Your SlideShare is downloading. ×
0
Roman republic to empire
Roman republic to empire
Roman republic to empire
Roman republic to empire
Roman republic to empire
Roman republic to empire
Roman republic to empire
Roman republic to empire
Roman republic to empire
Roman republic to empire
Roman republic to empire
Roman republic to empire
Roman republic to empire
Roman republic to empire
Roman republic to empire
Roman republic to empire
Roman republic to empire
Roman republic to empire
Roman republic to empire
Roman republic to empire
Roman republic to empire
Roman republic to empire
Roman republic to empire
Upcoming SlideShare
Loading in...5
×

Thanks for flagging this SlideShare!

Oops! An error has occurred.

×
Saving this for later? Get the SlideShare app to save on your phone or tablet. Read anywhere, anytime – even offline.
Text the download link to your phone
Standard text messaging rates apply

Roman republic to empire

5,736

Published on

Published in: Education
0 Comments
0 Likes
Statistics
Notes
  • Be the first to comment

  • Be the first to like this

No Downloads
Views
Total Views
5,736
On Slideshare
0
From Embeds
0
Number of Embeds
1
Actions
Shares
0
Downloads
19
Comments
0
Likes
0
Embeds 0
No embeds

Report content
Flagged as inappropriate Flag as inappropriate
Flag as inappropriate

Select your reason for flagging this presentation as inappropriate.

Cancel
No notes for slide

Transcript

  • 1. ROMAN REPUBLIC TO EMPIRE60 BCE to 180 BCE
  • 2. Republic to Empire Small minority of Roman citizens are running the government  Senate is made up of wealthy landowners who serve for life  Senators and the wealthy bought large tracts of land for large-scale and highly profitable agriculture  Small farmers could not compete with large-scale agriculture  Created economic and social crisis in Rome as small farmers moved to Rome seeking economic opportunity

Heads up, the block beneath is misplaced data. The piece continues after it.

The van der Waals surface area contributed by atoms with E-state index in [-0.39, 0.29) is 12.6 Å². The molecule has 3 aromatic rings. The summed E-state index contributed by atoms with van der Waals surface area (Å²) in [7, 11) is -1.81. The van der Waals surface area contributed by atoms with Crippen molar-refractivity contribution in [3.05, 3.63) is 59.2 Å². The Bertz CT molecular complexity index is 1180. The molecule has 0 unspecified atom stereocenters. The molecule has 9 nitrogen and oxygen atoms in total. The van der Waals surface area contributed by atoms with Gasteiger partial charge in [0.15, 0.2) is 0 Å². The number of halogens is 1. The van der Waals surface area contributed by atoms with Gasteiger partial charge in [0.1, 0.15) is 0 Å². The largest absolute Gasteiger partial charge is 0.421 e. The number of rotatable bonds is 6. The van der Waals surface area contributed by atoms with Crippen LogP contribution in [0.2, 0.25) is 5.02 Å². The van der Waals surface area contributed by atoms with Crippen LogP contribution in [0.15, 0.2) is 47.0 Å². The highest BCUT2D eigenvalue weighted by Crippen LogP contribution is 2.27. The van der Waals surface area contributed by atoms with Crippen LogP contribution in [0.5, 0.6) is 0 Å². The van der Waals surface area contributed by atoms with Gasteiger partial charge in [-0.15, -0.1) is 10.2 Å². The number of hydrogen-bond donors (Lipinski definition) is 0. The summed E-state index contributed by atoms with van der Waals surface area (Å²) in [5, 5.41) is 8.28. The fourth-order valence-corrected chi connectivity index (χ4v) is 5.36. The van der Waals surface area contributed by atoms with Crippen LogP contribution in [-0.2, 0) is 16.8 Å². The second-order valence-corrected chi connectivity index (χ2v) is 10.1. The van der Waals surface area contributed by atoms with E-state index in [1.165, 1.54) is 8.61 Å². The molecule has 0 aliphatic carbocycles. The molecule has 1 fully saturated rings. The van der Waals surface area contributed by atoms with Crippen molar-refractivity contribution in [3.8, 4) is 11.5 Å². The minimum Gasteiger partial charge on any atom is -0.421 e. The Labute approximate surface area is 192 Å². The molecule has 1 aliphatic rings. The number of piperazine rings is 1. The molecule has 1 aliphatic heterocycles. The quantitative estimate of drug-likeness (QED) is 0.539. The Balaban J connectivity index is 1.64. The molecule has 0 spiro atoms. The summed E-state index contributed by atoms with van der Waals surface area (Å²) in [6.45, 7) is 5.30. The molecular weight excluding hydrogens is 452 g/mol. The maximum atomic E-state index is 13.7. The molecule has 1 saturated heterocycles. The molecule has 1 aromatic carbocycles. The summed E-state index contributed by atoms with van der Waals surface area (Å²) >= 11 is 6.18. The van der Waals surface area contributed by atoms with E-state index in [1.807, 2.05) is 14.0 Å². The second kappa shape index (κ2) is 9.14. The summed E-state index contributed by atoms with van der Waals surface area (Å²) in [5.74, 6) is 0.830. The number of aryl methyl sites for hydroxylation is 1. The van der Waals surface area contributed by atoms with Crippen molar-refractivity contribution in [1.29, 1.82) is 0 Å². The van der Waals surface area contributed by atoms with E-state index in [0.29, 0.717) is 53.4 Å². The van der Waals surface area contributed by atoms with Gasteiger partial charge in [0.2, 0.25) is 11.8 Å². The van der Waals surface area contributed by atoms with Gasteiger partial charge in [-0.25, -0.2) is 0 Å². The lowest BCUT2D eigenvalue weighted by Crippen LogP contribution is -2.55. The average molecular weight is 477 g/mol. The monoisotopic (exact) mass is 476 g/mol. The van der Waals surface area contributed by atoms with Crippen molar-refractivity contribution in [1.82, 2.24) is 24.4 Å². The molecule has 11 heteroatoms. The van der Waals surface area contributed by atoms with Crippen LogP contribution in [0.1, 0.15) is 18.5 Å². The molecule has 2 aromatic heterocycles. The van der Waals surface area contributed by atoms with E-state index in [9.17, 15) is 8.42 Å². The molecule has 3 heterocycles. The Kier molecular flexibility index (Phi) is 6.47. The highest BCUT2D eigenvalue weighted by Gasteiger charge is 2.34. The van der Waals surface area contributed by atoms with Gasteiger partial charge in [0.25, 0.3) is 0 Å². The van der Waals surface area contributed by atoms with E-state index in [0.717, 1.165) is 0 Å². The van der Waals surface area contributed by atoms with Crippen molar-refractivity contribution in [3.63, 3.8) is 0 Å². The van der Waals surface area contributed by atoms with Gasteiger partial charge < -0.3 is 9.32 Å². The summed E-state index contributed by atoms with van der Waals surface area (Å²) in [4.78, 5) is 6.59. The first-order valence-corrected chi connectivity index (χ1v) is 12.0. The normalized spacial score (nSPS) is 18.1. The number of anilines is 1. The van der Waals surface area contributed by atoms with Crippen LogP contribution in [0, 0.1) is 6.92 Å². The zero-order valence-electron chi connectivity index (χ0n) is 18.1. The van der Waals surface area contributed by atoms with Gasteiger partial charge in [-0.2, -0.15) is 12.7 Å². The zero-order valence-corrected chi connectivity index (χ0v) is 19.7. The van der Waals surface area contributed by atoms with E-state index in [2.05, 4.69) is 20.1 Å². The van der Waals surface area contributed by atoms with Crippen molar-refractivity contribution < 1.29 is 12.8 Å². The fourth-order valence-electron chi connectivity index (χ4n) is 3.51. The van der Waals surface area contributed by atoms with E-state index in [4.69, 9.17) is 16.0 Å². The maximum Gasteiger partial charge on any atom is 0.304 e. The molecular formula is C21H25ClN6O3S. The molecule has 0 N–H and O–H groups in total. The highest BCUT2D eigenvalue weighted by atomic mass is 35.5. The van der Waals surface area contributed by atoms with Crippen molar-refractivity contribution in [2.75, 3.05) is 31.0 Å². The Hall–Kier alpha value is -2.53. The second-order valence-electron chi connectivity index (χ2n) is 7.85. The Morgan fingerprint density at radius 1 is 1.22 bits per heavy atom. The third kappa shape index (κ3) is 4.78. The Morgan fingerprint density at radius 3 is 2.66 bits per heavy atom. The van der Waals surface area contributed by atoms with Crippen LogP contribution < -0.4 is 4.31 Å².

• 3. Reform: Gracchus Brothers Rome had large population of poor  Made up of small farmers who gave up their land because they couldn’t compete with wealthy landowners Gracchus brothers proposed reforms to help poor  Land-reform bills to prevent large scale agriculture  Return public lands to small farmers Gracchus brothers were assassinated by the wealthy class for their reform ideas
  • 4. Roman ArmyTraditionally, the Roman Army recruited from the landowner class, who couldafford armor and weapons.By first century BCE, the Army was stretched too thin and needed moresoldiers. Gaius Marius, a famous general, recruited his soldiers from amongthe poor. He promised land in exchange for their service. •This gave soldiers the opportunity to become landowners and possibly rise through the social classes •It made the soldiers give their allegiance to their general, not RomeOnce an army became loyal to theirgeneral instead of Rome, generalsfound themselves with more power –the power of force.Roman generals started to use theirarmies to gain political power bythreatening or actually invadingRome.
  • 5. Roman GeneralsGaius Marius Lucius Cornelius Sulla Changed way armies were  Civil war broke out when recruited Sulla had command of Gave generals more power army in Asia  Plebs tried to give command Forced generals to enter to Marius politics to get land for their  Sulla brought his army troops back to Rome and fought Marius  Sulla defeated Marius and became dictator
  • 6. Sulla Used dictatorship to try to restore power to the Senate instead of generals Instead showed future leaders how they could control Rome  Army loyalty  Bribed Tribunes of the Pleb into making laws  Left behind legacy of generals seizing power by force and having Senate appoint them dictators
  • 7. First Triumvirate From 82 to 31 BCE, Rome was involved in several civil wars as generals tried to gain power. In 60 BCE, three men emerged as victors and were able to dominate the political scene in Rome:  Crassus, the richest man in Rome  Pompey, a military hero  Julius Caesar, a military commander from one of the oldest families in Rome
  • 8. First Triumvirate
  • 9. First Triumvirate Joined together in 60 BCE  Pompey received command of Spain  Crassus received command in Syria  Caesar received command of Gaul (France) All three used their commands to enrich themselves and gain the loyalty of their armies Crassus was killed in 53 BCE, ending the triumvirate